Central Bedfordshire Council has deferred the decision on a new film studio campus in Bedfordshire.
HOP Bedfordshire would create up to 3,800 jobs, benefiting the region by £242m a year, a meeting heard, though the council’s development management committee deferred it because of delays in making a report Appendix public.
Applicant Quest Pit Limited’s plans could become part of an extension of Stewartby into Wixams, councillors were warned.
The scheme includes film studios, sound stages, workshops, warehouses, offices, overnight accommodation, a community hub and a restaurant.
Additional aspects are new access arrangements, a bus interchange, a car park and cycle storage, extra floorspace and other works.
The development at Quest Pit, Ampthill Road, Houghton Conquest, would be on the site once proposed for the National Institute for Research Into Aquatic Habitats (NIRAH) aquarium.
Principal planning officer Andrew Cundy told the committee: “The 143-acre site covers two thirds of an area known locally as Quest Pit or Quest Park. In 2015, Quest Pit was designated a county wildlife site recognised for its rare breeding birds.
“It’s outside the defined settlement envelope and within the open countryside, while it’s not allocated for development in the CBC Local Plan. Stewartby is the nearest settlement. Full planning permission is sought for phase one.
“This will deliver a significant number of economic benefits to both the local and regional economy. The applicant proposes to introduce a 30-year management of retained and created habitats.”
Stewartby and Kempston Hardwick Parish Council supports the overall plans and benefits to the local economy, but has concerns over the volume of traffic.
Independent Houghton Conquest and Haynes councillor Rebecca Hares referred to the accumulative impact of developments in the area, warning: “There’s huge population growth in Stewartby. That can’t be considered, but it’s one of the community’s concerns that with the location of this Stewartby is merging into Wixams.”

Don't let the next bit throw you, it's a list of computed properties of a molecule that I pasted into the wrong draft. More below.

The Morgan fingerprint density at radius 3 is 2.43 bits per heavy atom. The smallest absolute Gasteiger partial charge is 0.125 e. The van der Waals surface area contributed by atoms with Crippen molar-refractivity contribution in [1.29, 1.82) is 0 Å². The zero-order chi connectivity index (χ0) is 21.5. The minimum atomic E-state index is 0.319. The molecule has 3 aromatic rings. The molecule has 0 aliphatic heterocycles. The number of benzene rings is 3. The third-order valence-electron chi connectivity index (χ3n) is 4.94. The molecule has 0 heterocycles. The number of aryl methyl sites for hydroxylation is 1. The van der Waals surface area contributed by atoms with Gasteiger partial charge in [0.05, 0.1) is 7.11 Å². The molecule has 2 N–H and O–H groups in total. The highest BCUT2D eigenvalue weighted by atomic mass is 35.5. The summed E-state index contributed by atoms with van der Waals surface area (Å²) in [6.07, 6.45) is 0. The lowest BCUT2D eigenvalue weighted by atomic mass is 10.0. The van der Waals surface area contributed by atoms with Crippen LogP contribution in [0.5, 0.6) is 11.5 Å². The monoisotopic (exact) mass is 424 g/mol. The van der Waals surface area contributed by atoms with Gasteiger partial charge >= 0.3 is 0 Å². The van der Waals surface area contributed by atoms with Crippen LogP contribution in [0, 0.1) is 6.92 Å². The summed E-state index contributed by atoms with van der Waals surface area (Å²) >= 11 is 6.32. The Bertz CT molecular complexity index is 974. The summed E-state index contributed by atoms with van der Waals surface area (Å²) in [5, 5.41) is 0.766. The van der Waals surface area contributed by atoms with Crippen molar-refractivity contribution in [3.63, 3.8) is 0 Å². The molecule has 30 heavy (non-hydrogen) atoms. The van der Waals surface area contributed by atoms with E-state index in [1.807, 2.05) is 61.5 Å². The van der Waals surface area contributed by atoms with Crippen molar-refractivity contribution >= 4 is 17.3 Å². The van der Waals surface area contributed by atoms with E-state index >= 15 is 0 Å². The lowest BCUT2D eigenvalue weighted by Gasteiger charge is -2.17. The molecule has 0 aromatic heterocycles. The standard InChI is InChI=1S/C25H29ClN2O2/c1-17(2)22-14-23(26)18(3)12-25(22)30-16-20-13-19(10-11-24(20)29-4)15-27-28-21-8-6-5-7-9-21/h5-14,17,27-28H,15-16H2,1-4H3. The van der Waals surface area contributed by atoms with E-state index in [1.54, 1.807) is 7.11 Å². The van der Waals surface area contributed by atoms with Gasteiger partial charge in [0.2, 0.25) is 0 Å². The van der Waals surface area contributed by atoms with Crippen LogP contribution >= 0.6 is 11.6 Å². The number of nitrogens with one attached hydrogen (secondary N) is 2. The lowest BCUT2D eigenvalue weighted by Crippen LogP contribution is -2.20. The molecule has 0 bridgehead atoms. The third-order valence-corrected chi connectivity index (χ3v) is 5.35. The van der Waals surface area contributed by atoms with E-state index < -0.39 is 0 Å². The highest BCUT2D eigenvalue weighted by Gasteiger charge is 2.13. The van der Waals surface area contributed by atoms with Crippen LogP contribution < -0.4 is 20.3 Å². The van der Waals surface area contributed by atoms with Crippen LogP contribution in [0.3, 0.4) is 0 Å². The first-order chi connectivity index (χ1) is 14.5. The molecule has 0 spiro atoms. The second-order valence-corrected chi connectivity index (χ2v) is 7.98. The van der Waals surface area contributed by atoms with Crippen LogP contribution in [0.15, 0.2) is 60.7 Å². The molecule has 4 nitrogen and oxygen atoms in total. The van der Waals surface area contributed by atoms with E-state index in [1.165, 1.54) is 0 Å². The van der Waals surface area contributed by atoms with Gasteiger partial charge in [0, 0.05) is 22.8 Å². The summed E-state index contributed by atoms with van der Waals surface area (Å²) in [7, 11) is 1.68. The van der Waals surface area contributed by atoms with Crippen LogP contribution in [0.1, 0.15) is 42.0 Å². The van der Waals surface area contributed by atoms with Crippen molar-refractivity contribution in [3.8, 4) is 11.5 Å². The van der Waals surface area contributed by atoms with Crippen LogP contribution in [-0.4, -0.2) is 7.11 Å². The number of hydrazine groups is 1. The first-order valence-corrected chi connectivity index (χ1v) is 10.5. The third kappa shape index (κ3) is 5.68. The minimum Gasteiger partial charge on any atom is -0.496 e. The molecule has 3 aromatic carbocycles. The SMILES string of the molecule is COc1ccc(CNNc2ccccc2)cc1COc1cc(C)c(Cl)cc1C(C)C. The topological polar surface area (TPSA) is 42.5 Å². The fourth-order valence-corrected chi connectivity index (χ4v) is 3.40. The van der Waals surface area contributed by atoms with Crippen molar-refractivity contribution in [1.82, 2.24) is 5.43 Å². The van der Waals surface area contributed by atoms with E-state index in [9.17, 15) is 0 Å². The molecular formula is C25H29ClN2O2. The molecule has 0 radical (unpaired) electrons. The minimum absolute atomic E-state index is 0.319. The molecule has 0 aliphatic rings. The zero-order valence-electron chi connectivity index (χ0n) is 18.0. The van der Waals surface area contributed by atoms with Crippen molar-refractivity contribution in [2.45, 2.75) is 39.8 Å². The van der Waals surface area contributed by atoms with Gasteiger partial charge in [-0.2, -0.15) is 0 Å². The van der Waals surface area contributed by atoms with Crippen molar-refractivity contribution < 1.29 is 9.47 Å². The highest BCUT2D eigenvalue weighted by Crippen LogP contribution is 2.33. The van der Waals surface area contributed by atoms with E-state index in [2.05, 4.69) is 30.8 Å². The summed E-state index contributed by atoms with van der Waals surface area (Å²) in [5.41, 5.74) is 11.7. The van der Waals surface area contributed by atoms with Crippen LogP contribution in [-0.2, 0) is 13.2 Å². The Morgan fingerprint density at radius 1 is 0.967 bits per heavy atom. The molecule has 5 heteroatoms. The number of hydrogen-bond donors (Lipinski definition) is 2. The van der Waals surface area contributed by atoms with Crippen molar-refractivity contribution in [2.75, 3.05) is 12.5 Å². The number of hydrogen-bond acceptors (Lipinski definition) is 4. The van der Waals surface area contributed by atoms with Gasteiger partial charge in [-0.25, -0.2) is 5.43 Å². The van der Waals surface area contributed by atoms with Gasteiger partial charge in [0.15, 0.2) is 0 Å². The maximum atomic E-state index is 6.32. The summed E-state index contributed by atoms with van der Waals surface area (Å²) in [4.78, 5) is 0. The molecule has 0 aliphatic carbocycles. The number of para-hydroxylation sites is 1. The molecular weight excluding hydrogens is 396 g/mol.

Co-founder of Home Production Chris McDermott described its plans as a “modern film and television studio campus”, saying: “This is a business proposal for the long-term, which will grow to become an employment, education and training hub in the heart of the county.
“It sets a new standard, powered by 100 per cent renewable energy with at least 50 per cent would be generated on site. Protecting and improving the high value habitats which have developed on the site during the last ten years has been a central initiative.
“It’s a large-scale initiative creating up to 3,800 jobs and extra community revenue of £242m a year through a state-of-the-art facility, while creating an extra nature reserve almost three times the size of the current footprint.”
Conservative Clifton, Henlow and Longford councillor Richard Wenham suggested it would “really establish Central Bedfordshire at the heart of a rapid growth industry worldwide”, adding: “I think our residents would be aghast at us if we didn’t take every opportunity to support this with the appropriate ecological mitigations”.
Councillors deferred the development for two months.
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